Movies, like “Being There,” “Forrest Gump,” “Zelig,” all borrow from Dostoyevsky’s The Idiot. The idea of a divine fool, who becomes a blank slate for all to project on and functions as a critique of a whole society, is central to The Idiot. In Being There, the “idiot” hero meets a Prince Mishkin, the same name as the title character of the novel. Gump and Zelig also drop hints pointing to the original conceit.
A novel on high school reading lists is Doctorow’s Ragtime, celebrated for the technique of mixing real people with fictional ones, and to present scenes visually, through the cinematic eye, as the novel travels through time. Yet John Dos Passos’ U.S.A. trilogy was first, from his broad historical canvas, mixing real people with fictional, and his chapter, “The Camera Eye,”which pioneered filmic perspective. Dos Passos’ take on the beginning of Wall Street, not to mention the public relations field, is an eye-opener in 2014. Our culture is much poorer for the fact that Doctorow guarded his fame and Dos Passos, as easy to read as a mini-series, has fallen off the high school map.
Some people may have discovered Sturgeon from the oblique references to Kilgore Trout, a brilliant janitor in Kurt Vonnegut’s novels. Colleagues in science fiction, Vonnegut was amused by the fish allusion, and may have wanted to “out” his modest friend, who had worked as a janitor. It’s one of those not really mythic stories about genius in low places, like Einstein’s gig as a night watchman..Vonnegut’s Trout was probably a form of homage, though he may not have called it such.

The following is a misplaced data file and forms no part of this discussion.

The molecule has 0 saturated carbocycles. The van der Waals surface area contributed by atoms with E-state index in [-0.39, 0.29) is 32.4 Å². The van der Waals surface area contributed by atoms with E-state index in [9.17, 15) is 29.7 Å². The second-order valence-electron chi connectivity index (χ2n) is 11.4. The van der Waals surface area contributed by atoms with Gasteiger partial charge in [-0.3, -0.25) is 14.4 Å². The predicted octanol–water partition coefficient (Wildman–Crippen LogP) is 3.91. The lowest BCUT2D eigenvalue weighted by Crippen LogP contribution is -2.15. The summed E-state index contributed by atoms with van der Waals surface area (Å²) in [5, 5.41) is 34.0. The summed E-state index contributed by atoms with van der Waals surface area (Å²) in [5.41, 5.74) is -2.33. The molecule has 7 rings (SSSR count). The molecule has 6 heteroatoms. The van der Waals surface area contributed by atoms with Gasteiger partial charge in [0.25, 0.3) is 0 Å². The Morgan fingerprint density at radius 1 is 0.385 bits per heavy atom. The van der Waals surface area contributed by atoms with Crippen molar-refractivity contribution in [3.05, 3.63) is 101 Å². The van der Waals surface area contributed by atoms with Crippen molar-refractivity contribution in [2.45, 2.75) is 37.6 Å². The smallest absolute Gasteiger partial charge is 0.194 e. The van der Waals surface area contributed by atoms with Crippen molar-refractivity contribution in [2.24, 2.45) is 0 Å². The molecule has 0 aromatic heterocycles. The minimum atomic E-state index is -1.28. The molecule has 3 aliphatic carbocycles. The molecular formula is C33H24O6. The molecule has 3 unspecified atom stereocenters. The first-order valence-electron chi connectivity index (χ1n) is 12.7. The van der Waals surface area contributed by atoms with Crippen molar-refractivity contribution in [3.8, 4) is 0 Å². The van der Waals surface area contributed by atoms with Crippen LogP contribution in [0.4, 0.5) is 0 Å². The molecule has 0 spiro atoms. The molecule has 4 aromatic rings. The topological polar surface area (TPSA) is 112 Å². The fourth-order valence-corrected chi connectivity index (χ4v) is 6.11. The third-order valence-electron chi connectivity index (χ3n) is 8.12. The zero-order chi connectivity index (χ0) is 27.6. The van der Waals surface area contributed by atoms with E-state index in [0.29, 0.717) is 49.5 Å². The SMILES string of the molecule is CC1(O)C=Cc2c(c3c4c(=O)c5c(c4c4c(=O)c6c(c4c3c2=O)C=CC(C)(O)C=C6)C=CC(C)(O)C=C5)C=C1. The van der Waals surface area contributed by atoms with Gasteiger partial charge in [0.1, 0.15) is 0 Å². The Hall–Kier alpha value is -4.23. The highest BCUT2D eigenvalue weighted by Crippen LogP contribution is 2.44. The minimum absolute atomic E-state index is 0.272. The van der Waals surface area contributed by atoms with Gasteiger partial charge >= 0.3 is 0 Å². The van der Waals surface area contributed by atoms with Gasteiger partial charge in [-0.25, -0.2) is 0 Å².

I once encountered Vonnegut in Iowa City. He was getting off a plane and I was waiting to get on one. I was reading Fitzgerald’s “The Crack-up,” when I sensed someone trying to get my attention. I looked up, surprised. I had never met Vonnegut. He smiled, pointed to the cover, and gave me a big thumb’s up. He mimed he loved Fitzgerald, I mimed back same. This was a guy enthusiastic about great writers.
Another true story. I did publicity for Blue Jay Books, then a small publisher of classic science fiction/fantasy–in hard-cover with acid free pages! I worked briefly with Theodore Sturgeon toward the end of his life. This was a writer, who never made much money but loved the work and having readers. Among the more humble of writers, he was all about the process and the miraculous. Sturgeon also suffered years of writer’s block.
My point with all this? Writers may need to imitate those they admire. And the truth is that genius usually stands on someone else’s shoulders. Most writers, like Mr. Sturgeon, play the long game. They write and hope their work makes some splash. They also hope to continue, despite obscurity. Recognizing progenitors benefits everyone—especially readers.
I am happy this Halloween to publish my own “It!” story. IT STARTED IN THE PRIMEVAL OOZE OF MY FATHER’S ANCIENT PC. It's on MAGLOMANIAC tomorrow. 
Thanks for reading.